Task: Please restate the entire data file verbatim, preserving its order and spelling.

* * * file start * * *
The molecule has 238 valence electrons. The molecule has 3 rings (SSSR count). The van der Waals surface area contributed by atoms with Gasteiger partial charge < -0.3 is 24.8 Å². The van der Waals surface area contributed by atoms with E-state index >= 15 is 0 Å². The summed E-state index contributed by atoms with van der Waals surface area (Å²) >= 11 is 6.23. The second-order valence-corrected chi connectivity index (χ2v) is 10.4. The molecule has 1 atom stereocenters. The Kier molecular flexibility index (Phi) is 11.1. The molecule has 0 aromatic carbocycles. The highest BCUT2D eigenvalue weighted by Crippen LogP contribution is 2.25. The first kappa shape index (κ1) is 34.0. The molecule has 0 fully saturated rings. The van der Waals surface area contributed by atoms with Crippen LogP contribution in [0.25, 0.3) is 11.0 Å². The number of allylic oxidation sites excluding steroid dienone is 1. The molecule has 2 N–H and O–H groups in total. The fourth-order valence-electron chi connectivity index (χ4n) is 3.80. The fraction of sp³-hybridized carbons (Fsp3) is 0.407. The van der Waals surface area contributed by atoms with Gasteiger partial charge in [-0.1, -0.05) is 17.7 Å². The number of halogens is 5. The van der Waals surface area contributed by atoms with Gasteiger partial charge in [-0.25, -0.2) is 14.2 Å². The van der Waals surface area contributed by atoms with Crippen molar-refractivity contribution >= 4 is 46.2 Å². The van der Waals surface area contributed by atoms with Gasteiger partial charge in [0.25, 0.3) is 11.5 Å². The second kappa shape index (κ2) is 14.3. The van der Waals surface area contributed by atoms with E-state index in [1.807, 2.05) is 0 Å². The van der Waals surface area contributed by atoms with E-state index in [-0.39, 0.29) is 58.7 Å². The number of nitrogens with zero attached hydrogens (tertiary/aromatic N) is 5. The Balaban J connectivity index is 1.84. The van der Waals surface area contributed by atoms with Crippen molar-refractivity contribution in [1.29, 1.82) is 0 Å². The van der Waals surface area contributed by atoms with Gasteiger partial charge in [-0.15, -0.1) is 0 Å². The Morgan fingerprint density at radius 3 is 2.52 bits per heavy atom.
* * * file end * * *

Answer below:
The molecule has 238 valence electrons. The molecule has 3 rings (SSSR count). The van der Waals surface area contributed by atoms with Gasteiger partial charge < -0.3 is 24.8 Å². The van der Waals surface area contributed by atoms with E-state index >= 15 is 0 Å². The summed E-state index contributed by atoms with van der Waals surface area (Å²) >= 11 is 6.23. The second-order valence-corrected chi connectivity index (χ2v) is 10.4. The molecule has 1 atom stereocenters. The Kier molecular flexibility index (Phi) is 11.1. The molecule has 0 aromatic carbocycles. The highest BCUT2D eigenvalue weighted by Crippen LogP contribution is 2.25. The first kappa shape index (κ1) is 34.0. The molecule has 0 fully saturated rings. The van der Waals surface area contributed by atoms with Crippen LogP contribution in [0.25, 0.3) is 11.0 Å². The number of allylic oxidation sites excluding steroid dienone is 1. The molecule has 2 N–H and O–H groups in total. The fourth-order valence-electron chi connectivity index (χ4n) is 3.80. The fraction of sp³-hybridized carbons (Fsp3) is 0.407. The van der Waals surface area contributed by atoms with Gasteiger partial charge in [-0.1, -0.05) is 17.7 Å². The number of halogens is 5. The van der Waals surface area contributed by atoms with Gasteiger partial charge in [-0.25, -0.2) is 14.2 Å². The van der Waals surface area contributed by atoms with Crippen molar-refractivity contribution >= 4 is 46.2 Å². The van der Waals surface area contributed by atoms with Gasteiger partial charge in [0.25, 0.3) is 11.5 Å². The second kappa shape index (κ2) is 14.3. The van der Waals surface area contributed by atoms with E-state index in [1.807, 2.05) is 0 Å². The van der Waals surface area contributed by atoms with E-state index in [-0.39, 0.29) is 58.7 Å². The number of nitrogens with zero attached hydrogens (tertiary/aromatic N) is 5. The Balaban J connectivity index is 1.84. The van der Waals surface area contributed by atoms with Crippen molar-refractivity contribution in [1.29, 1.82) is 0 Å². The van der Waals surface area contributed by atoms with Gasteiger partial charge in [-0.15, -0.1) is 0 Å². The Morgan fingerprint density at radius 3 is 2.52 bits per heavy atom.